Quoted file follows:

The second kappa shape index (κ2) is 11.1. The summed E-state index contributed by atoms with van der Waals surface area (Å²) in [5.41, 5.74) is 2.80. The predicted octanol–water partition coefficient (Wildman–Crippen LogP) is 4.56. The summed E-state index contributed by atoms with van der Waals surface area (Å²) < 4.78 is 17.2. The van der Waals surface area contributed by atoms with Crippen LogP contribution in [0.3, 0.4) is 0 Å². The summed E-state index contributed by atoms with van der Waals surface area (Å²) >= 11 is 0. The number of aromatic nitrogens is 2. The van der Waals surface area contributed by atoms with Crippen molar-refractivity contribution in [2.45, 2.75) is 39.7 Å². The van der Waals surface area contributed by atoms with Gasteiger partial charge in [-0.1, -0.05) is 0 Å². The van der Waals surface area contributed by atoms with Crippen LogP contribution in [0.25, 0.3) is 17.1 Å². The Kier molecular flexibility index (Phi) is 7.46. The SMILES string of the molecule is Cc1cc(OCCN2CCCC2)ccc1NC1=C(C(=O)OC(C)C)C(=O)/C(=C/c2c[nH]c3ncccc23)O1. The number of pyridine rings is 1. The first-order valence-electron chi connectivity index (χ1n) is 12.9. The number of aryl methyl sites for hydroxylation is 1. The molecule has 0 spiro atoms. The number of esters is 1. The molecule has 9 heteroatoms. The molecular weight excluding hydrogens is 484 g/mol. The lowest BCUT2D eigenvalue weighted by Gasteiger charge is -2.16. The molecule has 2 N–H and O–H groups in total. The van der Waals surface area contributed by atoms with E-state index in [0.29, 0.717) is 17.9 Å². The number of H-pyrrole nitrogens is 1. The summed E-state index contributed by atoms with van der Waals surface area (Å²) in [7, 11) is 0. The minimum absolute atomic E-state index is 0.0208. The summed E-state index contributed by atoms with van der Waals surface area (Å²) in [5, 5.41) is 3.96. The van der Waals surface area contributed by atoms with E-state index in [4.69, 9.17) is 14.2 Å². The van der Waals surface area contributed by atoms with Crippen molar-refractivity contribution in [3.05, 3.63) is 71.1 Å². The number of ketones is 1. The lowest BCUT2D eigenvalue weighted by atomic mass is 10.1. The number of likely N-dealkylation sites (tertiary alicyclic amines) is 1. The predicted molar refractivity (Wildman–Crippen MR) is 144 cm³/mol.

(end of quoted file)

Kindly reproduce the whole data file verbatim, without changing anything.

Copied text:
The second kappa shape index (κ2) is 11.1. The summed E-state index contributed by atoms with van der Waals surface area (Å²) in [5.41, 5.74) is 2.80. The predicted octanol–water partition coefficient (Wildman–Crippen LogP) is 4.56. The summed E-state index contributed by atoms with van der Waals surface area (Å²) < 4.78 is 17.2. The van der Waals surface area contributed by atoms with Crippen LogP contribution in [0.3, 0.4) is 0 Å². The summed E-state index contributed by atoms with van der Waals surface area (Å²) >= 11 is 0. The number of aromatic nitrogens is 2. The van der Waals surface area contributed by atoms with Crippen molar-refractivity contribution in [2.45, 2.75) is 39.7 Å². The van der Waals surface area contributed by atoms with Gasteiger partial charge in [-0.1, -0.05) is 0 Å². The van der Waals surface area contributed by atoms with Crippen LogP contribution in [0.25, 0.3) is 17.1 Å². The Kier molecular flexibility index (Phi) is 7.46. The SMILES string of the molecule is Cc1cc(OCCN2CCCC2)ccc1NC1=C(C(=O)OC(C)C)C(=O)/C(=C/c2c[nH]c3ncccc23)O1. The number of pyridine rings is 1. The first-order valence-electron chi connectivity index (χ1n) is 12.9. The number of aryl methyl sites for hydroxylation is 1. The molecule has 0 spiro atoms. The number of esters is 1. The molecule has 9 heteroatoms. The molecular weight excluding hydrogens is 484 g/mol. The lowest BCUT2D eigenvalue weighted by Gasteiger charge is -2.16. The molecule has 2 N–H and O–H groups in total. The van der Waals surface area contributed by atoms with E-state index in [0.29, 0.717) is 17.9 Å². The number of H-pyrrole nitrogens is 1. The summed E-state index contributed by atoms with van der Waals surface area (Å²) in [7, 11) is 0. The minimum absolute atomic E-state index is 0.0208. The summed E-state index contributed by atoms with van der Waals surface area (Å²) in [5, 5.41) is 3.96. The van der Waals surface area contributed by atoms with E-state index in [4.69, 9.17) is 14.2 Å². The van der Waals surface area contributed by atoms with Crippen molar-refractivity contribution in [3.05, 3.63) is 71.1 Å². The number of ketones is 1. The lowest BCUT2D eigenvalue weighted by atomic mass is 10.1. The number of likely N-dealkylation sites (tertiary alicyclic amines) is 1. The predicted molar refractivity (Wildman–Crippen MR) is 144 cm³/mol.